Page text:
NBB published a Royal Decree approving the regulation on additional own funds requirements for macro-prudential risk with regard to exposures covered by residential real estate in Belgium. The regulation has been introduced in line with Article 458 of the Capital Requirements Regulation or CRR (575/2013), which allows competent authorities to impose stricter measures to take account of changes in the intensity of macro-prudential risk and, in particular, to cope with additional risks in the residential real estate sector. The regulation states that, for property covered exposures to retail clients, the risk-weight for exposures calculated in accordance with Article 154 of the CRR has been increased. The regulation shall be in force from May 01, 2020 to April 30, 2021.
Related Link: Royal Decree (PDF in Dutch)
Effective Date: May 01, 2020
Keywords: Europe, Belgium, Banking, CRR, Systemic Risk, Macro-prudential Policy, Residential Real Estate, Regulatory Capital, EBA, NBB
Across 35 years in banking, Blake has gained deep insights into the inner working of this sector. Over the last two decades, Blake has been an Operating Committee member, leading teams and executing strategies in Credit and Enterprise Risk as well as Line of Business. His focus over this time has been primarily Commercial/Corporate with particular emphasis on CRE. Blake has spent most of his career with large and mid-size banks. Blake joined Moody’s Analytics in 2021 after leading the transformation of the credit approval and reporting process at a $25 billion bank.
Previous ArticleESMA Responds to EC Consultation on Review of Benchmarks Regulation
The European Commission (EC) published a public consultation on the review of revised payment services directive (PSD2) and open finance.
The European Commission (EC) has issued two letters mandating the European Supervisory Authorities (ESAs) to jointly propose amendments to the regulatory technical standards under Sustainable Finance Disclosure Regulation or SFDR.
The European Banking Authority (EBA) published its annual report on convergence of supervisory practices for 2021. Additionally, following a request from the European Commission (EC),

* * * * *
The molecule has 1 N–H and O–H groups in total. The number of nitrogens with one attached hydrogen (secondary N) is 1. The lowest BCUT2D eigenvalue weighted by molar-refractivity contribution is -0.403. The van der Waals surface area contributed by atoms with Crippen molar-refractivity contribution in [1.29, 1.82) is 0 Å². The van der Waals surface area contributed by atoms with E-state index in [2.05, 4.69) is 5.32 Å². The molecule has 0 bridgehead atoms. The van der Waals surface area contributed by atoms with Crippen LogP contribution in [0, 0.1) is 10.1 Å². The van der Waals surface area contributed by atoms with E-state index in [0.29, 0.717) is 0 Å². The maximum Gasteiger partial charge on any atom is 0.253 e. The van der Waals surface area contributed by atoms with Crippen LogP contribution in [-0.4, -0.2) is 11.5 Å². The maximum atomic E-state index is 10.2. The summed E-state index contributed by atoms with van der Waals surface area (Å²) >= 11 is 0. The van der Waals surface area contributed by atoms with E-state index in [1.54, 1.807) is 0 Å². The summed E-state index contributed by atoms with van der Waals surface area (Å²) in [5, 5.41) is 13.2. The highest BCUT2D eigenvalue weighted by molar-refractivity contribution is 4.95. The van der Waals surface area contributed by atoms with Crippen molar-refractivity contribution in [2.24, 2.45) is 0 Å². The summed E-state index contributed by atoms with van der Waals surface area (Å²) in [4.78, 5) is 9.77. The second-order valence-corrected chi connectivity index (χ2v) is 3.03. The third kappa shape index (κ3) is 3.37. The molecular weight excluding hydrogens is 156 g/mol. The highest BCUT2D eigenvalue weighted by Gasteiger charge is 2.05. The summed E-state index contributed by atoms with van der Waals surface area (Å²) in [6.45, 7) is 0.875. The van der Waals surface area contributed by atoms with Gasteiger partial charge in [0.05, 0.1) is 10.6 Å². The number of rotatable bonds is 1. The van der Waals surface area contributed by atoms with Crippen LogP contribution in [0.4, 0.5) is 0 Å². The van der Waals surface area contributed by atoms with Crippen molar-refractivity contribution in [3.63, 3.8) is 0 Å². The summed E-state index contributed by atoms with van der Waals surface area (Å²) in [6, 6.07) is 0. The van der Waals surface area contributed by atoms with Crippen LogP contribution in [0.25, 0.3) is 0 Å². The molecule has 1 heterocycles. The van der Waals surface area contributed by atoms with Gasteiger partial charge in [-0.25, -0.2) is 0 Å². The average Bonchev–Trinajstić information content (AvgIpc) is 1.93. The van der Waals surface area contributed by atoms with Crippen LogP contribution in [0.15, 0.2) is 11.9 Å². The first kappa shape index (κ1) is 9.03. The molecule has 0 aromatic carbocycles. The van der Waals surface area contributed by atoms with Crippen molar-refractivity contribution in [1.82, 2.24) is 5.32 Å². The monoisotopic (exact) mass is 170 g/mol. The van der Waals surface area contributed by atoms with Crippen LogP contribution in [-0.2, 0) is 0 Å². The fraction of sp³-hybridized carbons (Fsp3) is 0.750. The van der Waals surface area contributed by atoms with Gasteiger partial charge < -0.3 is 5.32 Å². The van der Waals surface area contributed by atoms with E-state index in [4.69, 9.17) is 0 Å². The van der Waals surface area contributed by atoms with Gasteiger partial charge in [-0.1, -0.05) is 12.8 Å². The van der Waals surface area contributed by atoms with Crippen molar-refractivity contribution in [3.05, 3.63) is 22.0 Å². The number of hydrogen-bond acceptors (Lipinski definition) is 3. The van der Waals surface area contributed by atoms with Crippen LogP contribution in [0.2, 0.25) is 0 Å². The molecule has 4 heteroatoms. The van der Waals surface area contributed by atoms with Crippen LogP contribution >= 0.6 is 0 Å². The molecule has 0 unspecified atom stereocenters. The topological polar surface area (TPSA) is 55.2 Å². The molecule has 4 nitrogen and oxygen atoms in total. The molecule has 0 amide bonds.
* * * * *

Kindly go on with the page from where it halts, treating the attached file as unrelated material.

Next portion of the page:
The Farm Credit Administration published, in the Federal Register, the final rule on implementation of the Current Expected Credit Losses (CECL) methodology for allowances
The U.S. Securities and Exchange Commission (SEC) looks set to intensify focus on crypto-assets and cyber risk and extended the comment period on the proposed rules to enhance and standardize climate-related disclosures for investors.
The Australian Prudential Regulation Authority (APRA) announced reduction in the aggregate Committed Liquidity Facility and issued an update on the operational preparedness for zero and negative market interest rates.
The Commission for the Financial Market (CMF) in Chile published capital adequacy ratios (as of February 2022, January 2022, and December 2021) for 17 banks and for the banking system.
The Prudential Regulation Authority (PRA) issued a statement on the European Banking Authority (EBA) guidelines on management of non-performing exposures (NPEs) and forborne exposures.
The European Banking Authority (EBA) updated the implementing technical standards that specify the data collection for the 2023 supervisory benchmarking exercise in relation to the internal approaches used in market risk, credit risk, and IFRS 9 accounting.
The European Insurance and Occupational Pensions Authority (EIOPA) published a feedback statement on the responses received to the consultation on blockchain and smart contracts in insurance.